[00:20:41] Chris Davis: or hubris or an enormous amount of discipline to be able to push through all of the social signals that make us herd animals, which have helped us succeed as a species by being very sensitive to what other people think. And recognizing that the heuristic that most of the time, most people are right in aggregate, in other words, setting price and so on the markets mostly efficient.

[00:21:05] Chris Davis: So I think you have a series of personality traits, including Just the amount of work that you need to do it. You need to be engaged deeply in the process. So it’s very hard to simultaneously, I think, build a very successful investment career and necessarily check every other box that we might associate with a good and honorable citizen in a community, making sure you’re at the PTA meetings and at the meeting.

[00:21:35] Chris Davis: child conferences and at the weddings and the baptisms and so on. So you add that recipe together of, generally a very driven work ethic, often an ability to disregard what others think about you or What you’re doing often, a desire for money, right? Of course. The, there’s an aspect of some people are attracted to investing, or certainly most people appreciate the fact that it can be a lucrative profession.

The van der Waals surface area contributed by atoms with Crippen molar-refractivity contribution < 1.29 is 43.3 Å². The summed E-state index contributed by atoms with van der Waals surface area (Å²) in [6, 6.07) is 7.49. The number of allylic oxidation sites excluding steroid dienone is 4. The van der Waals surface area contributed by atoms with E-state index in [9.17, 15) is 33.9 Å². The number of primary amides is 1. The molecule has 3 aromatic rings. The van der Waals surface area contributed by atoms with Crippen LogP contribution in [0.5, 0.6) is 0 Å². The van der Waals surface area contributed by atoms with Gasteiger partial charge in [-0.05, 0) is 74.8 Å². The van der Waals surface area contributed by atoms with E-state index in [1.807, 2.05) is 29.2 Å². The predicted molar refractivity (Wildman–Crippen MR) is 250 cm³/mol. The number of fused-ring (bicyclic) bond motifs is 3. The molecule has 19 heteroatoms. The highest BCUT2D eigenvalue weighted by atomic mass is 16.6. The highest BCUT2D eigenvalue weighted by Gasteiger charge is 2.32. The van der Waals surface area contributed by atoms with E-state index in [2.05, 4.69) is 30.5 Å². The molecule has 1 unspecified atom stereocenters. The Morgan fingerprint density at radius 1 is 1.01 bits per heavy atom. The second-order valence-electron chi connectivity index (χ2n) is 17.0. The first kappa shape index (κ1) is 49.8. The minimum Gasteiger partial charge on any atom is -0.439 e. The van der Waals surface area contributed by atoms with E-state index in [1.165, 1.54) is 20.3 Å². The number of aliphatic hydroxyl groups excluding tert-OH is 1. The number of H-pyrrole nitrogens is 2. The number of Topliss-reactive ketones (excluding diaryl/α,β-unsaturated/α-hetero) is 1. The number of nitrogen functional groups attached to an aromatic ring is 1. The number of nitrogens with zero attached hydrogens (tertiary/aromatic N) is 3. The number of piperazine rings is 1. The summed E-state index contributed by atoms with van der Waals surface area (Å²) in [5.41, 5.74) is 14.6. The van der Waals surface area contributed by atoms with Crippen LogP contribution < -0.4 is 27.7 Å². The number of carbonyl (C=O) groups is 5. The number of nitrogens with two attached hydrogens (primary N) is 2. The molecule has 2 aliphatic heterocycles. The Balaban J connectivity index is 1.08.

[00:22:06] Chris Davis: Well, you add that all together, you’re not going to get a recipe of, well-adjusted, philanthropically minded, civic oriented people in on average right now, if you swung that. That, that cast that same net into nursing, you’d probably find a lot more people that you would feel are going to be deeply human and have deep connections and so on.

[00:22:30] Chris Davis: So, I think you described a tiny, narrow subset and that subset who I think of as value investors and not in the sense of any particular investment discipline. But in the sense of thinking that over a long period of time, things that create value get recognized for doing so. And then it can take a long period of time and it can be lonely and so on.